Bob Fosse‘s Lenny used to be one of my favorite ’70s films, and watching this clip just now suggests that it still might be. I haven’t seen it in eons. It’s not on Bluray and the DVD goes back a long while and is hard to find. But Lenny is playing next Thursday, 3.7, at the Aero as part of a Valerie Perrine double-bill with Slaughterhouse Five. Perrine (I’m chatting with her tomorrow) will do a q & a with Larry Karaszewski.

If Dustin Hoffman is around he should fall by. I’d love to hear the stories. How many more times will Lenny screen in front of a hip audience inside a nice theatre with first-rate projection and sound?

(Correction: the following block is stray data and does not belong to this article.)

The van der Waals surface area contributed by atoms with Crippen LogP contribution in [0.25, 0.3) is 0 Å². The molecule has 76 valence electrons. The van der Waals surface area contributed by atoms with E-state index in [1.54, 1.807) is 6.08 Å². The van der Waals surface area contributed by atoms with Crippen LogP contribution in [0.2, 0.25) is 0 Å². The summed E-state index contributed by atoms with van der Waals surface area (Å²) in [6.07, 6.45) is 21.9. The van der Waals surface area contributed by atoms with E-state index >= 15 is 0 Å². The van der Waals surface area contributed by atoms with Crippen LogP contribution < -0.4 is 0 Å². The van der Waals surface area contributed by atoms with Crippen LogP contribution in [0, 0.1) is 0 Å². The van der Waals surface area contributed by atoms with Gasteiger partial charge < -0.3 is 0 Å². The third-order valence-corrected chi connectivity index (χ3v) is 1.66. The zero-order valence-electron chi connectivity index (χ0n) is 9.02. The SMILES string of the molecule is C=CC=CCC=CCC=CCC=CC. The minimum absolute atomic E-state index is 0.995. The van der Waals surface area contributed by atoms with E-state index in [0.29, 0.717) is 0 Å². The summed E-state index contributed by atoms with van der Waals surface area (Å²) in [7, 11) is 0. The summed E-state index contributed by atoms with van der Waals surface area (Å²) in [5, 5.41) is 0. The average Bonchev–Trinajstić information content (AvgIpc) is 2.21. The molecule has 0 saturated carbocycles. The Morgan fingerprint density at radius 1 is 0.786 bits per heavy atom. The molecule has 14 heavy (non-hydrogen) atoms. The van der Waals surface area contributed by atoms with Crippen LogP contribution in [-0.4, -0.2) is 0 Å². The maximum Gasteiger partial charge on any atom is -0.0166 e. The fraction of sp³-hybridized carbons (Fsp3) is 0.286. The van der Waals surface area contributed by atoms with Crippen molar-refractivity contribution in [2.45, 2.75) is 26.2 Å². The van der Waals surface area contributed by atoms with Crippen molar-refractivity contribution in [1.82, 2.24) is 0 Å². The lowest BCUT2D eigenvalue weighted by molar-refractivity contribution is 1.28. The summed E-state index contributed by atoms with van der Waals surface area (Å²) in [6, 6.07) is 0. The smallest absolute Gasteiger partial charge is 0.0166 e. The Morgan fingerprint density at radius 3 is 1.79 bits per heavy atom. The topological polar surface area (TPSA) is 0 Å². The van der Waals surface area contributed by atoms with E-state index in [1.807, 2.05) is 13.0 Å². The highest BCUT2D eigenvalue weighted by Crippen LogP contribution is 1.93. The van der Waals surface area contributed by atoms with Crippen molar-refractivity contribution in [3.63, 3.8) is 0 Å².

I’m just recalling Pauline Kael’s assessment of Hoffman’s performance as Lenny Bruce, and her belief that Hofffman had labored perhaps too mightily to be loved by the audience and that the real-deal Bruce — a caustic, snappy, contentious guy who talked fast and free-associated like jazz — never seemed to care that much about affection. He wanted attention, respect. Plus he was a little snarlier than Hoffman. Hoffman “is so nonthreatening,” Kael wrote. “His putziness is just what Bruce despised…Bruce was uncompromisingly not nice.”

Hoffman basically fed his own manner and personality into Bruce’s life and some kind of hybrid emerged. Intense, angry, a likable smoothie at times, fevered, occasionally impish, frustrated, despairing. But you can’t watch Lenny, I don’t think, with any expectation of seeing a close facsimile or re-boot of the real guy.